April 17 - Maersk Mc-Kinney Moller, who transformed his Danish family shipping business into the world's biggest container shipping company and arguably the most important force in world shipping, passed away yesterday at the age of 98.

"On behalf of the entire family, I wish to express our deep sorrow at the loss of our father, grandfather and great grandfather, Maersk Mc-Kinney Moller. My sisters and I have lost a father who never failed neither his family nor his business," his daughter Ms Ane Maersk Mc-Kinney Uggla said in a statement.

Mc-Kinney Moller ran Copenhagen-based A.P. Moller-Maersk A/S for 38 years before stepping down as Chairman in December 2003. He took over the closely-held company in 1965 after the death of his father, Arnold Peter Moller, who founded the business with one second-hand steamship in 1904.

His death removes a figure who, even since retiring as chairman in 2003, had been seen as exerting considerable influence as senior partner in A.P. Moller-Maersk.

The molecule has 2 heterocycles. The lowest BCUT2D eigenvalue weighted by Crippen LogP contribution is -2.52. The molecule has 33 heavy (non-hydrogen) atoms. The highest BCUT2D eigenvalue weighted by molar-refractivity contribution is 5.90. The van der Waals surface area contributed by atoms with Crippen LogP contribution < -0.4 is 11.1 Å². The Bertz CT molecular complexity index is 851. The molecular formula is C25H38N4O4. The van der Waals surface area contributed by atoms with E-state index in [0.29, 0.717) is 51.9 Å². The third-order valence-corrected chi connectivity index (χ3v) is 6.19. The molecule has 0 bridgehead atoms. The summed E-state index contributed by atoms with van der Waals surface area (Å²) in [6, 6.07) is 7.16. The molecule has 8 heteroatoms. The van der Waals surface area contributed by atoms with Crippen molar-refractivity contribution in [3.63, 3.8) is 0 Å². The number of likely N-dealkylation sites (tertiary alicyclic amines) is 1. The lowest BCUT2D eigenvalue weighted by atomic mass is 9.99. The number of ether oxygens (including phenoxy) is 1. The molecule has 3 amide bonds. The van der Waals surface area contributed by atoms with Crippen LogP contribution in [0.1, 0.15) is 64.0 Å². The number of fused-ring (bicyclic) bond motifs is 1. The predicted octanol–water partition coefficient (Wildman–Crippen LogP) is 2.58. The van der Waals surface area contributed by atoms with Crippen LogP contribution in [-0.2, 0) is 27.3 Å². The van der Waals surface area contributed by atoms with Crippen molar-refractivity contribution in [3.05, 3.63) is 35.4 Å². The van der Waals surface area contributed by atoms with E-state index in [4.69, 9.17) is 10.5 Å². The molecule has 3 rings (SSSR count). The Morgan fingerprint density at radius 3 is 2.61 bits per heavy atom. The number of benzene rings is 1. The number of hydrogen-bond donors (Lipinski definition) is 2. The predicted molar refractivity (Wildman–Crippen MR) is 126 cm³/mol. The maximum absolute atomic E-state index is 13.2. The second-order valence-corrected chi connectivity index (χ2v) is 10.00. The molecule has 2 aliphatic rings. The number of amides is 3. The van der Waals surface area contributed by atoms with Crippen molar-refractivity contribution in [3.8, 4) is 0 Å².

Mc-Kinney Moller built the shipping company into a corporation with annual sales last year of USD60 billion - with reports indicating that is the equivalent to almost 20 percent of Denmark's gross domestic product - employing 108,000 people in more than 130 countries.

With the death of Mr Maersk Mc-Kinney Moller, the A.P. Moller-Maersk Group has lost a businessman of international format and the man who, if any, can take credit for the Group being among the world's leading and Denmark's undisputed largest business, with activities in a number of areas such as shipping, oil and retail.

At the time of his death, Maersk Mc-Kinney Moller was Chairman of the Board of the A.P. Moller and Chastine Mc-Kinney Moller Foundation, the A.P. Moller Relief Foundation, and the Maersk Employee Foundation, all of which are significant shareholders of A.P. Moller-Maersk.